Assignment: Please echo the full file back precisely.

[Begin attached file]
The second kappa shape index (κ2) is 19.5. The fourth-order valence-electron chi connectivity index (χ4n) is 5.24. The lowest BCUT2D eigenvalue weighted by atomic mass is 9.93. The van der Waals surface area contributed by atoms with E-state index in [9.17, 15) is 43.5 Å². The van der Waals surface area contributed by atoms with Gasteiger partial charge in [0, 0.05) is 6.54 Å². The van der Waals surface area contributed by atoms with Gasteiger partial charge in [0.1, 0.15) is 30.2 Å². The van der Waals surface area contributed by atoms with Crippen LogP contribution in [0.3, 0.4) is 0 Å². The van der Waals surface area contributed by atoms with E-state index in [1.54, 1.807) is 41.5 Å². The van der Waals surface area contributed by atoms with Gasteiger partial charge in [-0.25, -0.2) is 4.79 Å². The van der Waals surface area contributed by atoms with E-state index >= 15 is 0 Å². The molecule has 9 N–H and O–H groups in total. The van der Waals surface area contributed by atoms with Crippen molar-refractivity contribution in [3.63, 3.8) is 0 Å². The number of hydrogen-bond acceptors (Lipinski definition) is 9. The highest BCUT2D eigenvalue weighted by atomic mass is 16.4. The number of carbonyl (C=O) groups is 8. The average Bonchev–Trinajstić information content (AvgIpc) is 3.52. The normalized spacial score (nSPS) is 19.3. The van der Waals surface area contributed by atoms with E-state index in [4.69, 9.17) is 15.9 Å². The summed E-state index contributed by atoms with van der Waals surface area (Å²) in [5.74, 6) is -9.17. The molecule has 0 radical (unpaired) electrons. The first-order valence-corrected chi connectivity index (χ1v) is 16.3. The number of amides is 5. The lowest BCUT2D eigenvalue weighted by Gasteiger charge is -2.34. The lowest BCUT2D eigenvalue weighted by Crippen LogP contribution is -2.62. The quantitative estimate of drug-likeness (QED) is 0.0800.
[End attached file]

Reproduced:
The second kappa shape index (κ2) is 19.5. The fourth-order valence-electron chi connectivity index (χ4n) is 5.24. The lowest BCUT2D eigenvalue weighted by atomic mass is 9.93. The van der Waals surface area contributed by atoms with E-state index in [9.17, 15) is 43.5 Å². The van der Waals surface area contributed by atoms with Gasteiger partial charge in [0, 0.05) is 6.54 Å². The van der Waals surface area contributed by atoms with Gasteiger partial charge in [0.1, 0.15) is 30.2 Å². The van der Waals surface area contributed by atoms with Crippen LogP contribution in [0.3, 0.4) is 0 Å². The van der Waals surface area contributed by atoms with E-state index in [1.54, 1.807) is 41.5 Å². The van der Waals surface area contributed by atoms with Gasteiger partial charge in [-0.25, -0.2) is 4.79 Å². The van der Waals surface area contributed by atoms with E-state index >= 15 is 0 Å². The molecule has 9 N–H and O–H groups in total. The van der Waals surface area contributed by atoms with Crippen molar-refractivity contribution in [3.63, 3.8) is 0 Å². The number of hydrogen-bond acceptors (Lipinski definition) is 9. The highest BCUT2D eigenvalue weighted by atomic mass is 16.4. The number of carbonyl (C=O) groups is 8. The average Bonchev–Trinajstić information content (AvgIpc) is 3.52. The normalized spacial score (nSPS) is 19.3. The van der Waals surface area contributed by atoms with E-state index in [4.69, 9.17) is 15.9 Å². The summed E-state index contributed by atoms with van der Waals surface area (Å²) in [5.74, 6) is -9.17. The molecule has 0 radical (unpaired) electrons. The first-order valence-corrected chi connectivity index (χ1v) is 16.3. The number of amides is 5. The lowest BCUT2D eigenvalue weighted by Gasteiger charge is -2.34. The lowest BCUT2D eigenvalue weighted by Crippen LogP contribution is -2.62. The quantitative estimate of drug-likeness (QED) is 0.0800.